14/19 Looping over a dictionary


#1



Can someone help me with this code?


    d = {'a': 'apple', 'b': 'berry', 'c': 'cherry'}

    for key in d:
        # Your code here!
        print d.keys(), d.values()


Codecademy prints, "Oops, try again. It looks like your code did not print "b berry"."

Console prints:
    ['a', 'c', 'b'] ['apple', 'cherry', 'berry']    # I printed berry, didn't I?
    ['a', 'c', 'b'] ['apple', 'cherry', 'berry']
    ['a', 'c', 'b'] ['apple', 'cherry', 'berry']
    None

To me there is nothing wrong.


#2



Tried this too, but it did not work.


    d = {'a': 'apple', 'b': 'berry', 'c': 'cherry'}

    for key in d:
        # Your code here!
        print "%s  %s" %(key, d[key])  


Codecademy prints, " Oops, try again. It looks like your code did not print "b berry"."

Console prints:
    a  apple
    c  cherry
    b  berry
    None


#3

you are iterating over d dictionary and you are not using key in your print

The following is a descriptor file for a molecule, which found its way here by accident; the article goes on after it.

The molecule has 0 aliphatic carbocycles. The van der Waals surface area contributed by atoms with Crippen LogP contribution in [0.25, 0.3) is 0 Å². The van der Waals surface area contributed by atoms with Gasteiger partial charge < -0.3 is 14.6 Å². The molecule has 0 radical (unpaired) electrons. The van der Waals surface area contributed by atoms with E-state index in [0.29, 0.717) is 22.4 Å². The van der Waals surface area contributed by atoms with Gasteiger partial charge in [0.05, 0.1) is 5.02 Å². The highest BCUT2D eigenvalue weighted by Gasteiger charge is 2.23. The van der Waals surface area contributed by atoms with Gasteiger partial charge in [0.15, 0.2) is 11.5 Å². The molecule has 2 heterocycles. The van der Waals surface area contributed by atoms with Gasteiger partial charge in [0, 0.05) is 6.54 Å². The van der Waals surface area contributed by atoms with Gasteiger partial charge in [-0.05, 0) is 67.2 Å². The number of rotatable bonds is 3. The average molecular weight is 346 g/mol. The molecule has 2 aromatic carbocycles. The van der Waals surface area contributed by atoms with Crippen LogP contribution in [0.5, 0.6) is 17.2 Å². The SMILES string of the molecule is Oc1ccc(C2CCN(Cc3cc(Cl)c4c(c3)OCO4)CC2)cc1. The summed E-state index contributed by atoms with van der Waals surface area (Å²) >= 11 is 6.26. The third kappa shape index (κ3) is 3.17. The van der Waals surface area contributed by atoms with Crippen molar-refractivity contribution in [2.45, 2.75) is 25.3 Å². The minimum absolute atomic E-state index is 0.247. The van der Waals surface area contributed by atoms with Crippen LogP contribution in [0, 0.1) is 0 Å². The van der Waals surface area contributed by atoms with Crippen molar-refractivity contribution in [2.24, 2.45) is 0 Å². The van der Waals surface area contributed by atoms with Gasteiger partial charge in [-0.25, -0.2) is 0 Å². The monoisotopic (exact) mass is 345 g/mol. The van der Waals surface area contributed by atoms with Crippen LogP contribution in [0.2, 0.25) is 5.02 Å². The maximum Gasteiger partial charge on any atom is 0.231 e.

key holds what's iterated over d

you should print key, d[key]


#4

But I printed "print key, d[key]" din't I?


#5

in second try you did, but guess codecademy want's you to do it without %s


#6

You have a double-space in here ""%s %s"".


#8

I think the most effective solution is to use:

print key, d[key]


#9

You misunderstood what was asked.
You should "a apple" as a unique string and iterate...


#10

print key + ' '+ d[key]

#11

This worked for me...

d = {'a': 'apple', 'b': 'berry', 'c': 'cherry'}

for key in d:
    print "%s %s" %(key, d[key])

#12

try this one,..since space is considered, why not try thi?
d = {'a': 'apple', 'b': 'berry', 'c': 'cherry'}

for key in d:

print key," ",d[key]

#13

reply correct:

for key in d:
# Your code here!
print key, d[key]


#14

d = {'a': 'apple', 'b': 'berry', 'c': 'cherry'}

for key in d:
# Your code here!
print key,"b",d[key]

So this code worked for me, but I don't understand why?


#15

d = {'a': 'apple', 'b': 'berry', 'c': 'cherry'}

for key in d:
# Your code here!
print "%s %s" %(key,d[key])


#16

a b apple
c b cherry
b b berry
None

Yes, it worked but you added "b" in between the key and its values.

The correct code is print key, d[key]

meaning print each key followed by printing each of its value.

check out the hint.


#17

this is THE correct answer...

d = {'a': 'apple', 'b': 'berry', 'c': 'cherry'}

for key in d:
# Your code here!
print d[key], key


#18

Thank you, I shall try that later.


#19

This is weird this topic should have closed... why didn't it?


#20

Sorry I bothered you


#21

You didn't... :grin: